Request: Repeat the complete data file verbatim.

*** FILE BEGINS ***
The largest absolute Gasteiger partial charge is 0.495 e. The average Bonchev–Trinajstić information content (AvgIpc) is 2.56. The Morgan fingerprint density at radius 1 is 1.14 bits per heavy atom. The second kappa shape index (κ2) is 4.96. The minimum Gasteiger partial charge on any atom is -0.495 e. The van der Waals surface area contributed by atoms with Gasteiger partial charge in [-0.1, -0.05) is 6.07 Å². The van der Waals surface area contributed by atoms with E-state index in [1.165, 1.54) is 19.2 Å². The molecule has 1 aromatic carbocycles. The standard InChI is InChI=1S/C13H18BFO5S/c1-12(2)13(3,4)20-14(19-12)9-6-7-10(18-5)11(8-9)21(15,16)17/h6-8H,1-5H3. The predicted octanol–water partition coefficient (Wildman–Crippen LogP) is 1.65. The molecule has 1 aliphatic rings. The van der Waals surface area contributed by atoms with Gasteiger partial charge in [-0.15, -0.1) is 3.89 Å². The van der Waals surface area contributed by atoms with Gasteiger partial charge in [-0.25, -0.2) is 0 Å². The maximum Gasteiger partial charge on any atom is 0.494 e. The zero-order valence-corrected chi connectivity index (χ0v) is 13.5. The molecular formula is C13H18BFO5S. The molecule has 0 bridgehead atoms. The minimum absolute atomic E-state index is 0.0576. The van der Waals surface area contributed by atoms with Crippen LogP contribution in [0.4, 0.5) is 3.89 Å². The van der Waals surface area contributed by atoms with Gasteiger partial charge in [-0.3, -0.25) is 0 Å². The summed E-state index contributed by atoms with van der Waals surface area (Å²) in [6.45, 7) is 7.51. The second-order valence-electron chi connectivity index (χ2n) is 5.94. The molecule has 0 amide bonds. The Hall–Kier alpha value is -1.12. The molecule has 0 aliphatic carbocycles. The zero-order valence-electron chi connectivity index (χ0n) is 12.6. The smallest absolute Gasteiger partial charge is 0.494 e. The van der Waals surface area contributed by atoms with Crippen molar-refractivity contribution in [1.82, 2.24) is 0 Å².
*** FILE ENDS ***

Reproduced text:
The largest absolute Gasteiger partial charge is 0.495 e. The average Bonchev–Trinajstić information content (AvgIpc) is 2.56. The Morgan fingerprint density at radius 1 is 1.14 bits per heavy atom. The second kappa shape index (κ2) is 4.96. The minimum Gasteiger partial charge on any atom is -0.495 e. The van der Waals surface area contributed by atoms with Gasteiger partial charge in [-0.1, -0.05) is 6.07 Å². The van der Waals surface area contributed by atoms with E-state index in [1.165, 1.54) is 19.2 Å². The molecule has 1 aromatic carbocycles. The standard InChI is InChI=1S/C13H18BFO5S/c1-12(2)13(3,4)20-14(19-12)9-6-7-10(18-5)11(8-9)21(15,16)17/h6-8H,1-5H3. The predicted octanol–water partition coefficient (Wildman–Crippen LogP) is 1.65. The molecule has 1 aliphatic rings. The van der Waals surface area contributed by atoms with Gasteiger partial charge in [-0.15, -0.1) is 3.89 Å². The van der Waals surface area contributed by atoms with Gasteiger partial charge in [-0.25, -0.2) is 0 Å². The maximum Gasteiger partial charge on any atom is 0.494 e. The zero-order valence-corrected chi connectivity index (χ0v) is 13.5. The molecular formula is C13H18BFO5S. The molecule has 0 bridgehead atoms. The minimum absolute atomic E-state index is 0.0576. The van der Waals surface area contributed by atoms with Crippen LogP contribution in [0.4, 0.5) is 3.89 Å². The van der Waals surface area contributed by atoms with Gasteiger partial charge in [-0.3, -0.25) is 0 Å². The summed E-state index contributed by atoms with van der Waals surface area (Å²) in [6.45, 7) is 7.51. The second-order valence-electron chi connectivity index (χ2n) is 5.94. The molecule has 0 amide bonds. The Hall–Kier alpha value is -1.12. The molecule has 0 aliphatic carbocycles. The zero-order valence-electron chi connectivity index (χ0n) is 12.6. The smallest absolute Gasteiger partial charge is 0.494 e. The van der Waals surface area contributed by atoms with Crippen molar-refractivity contribution in [1.82, 2.24) is 0 Å².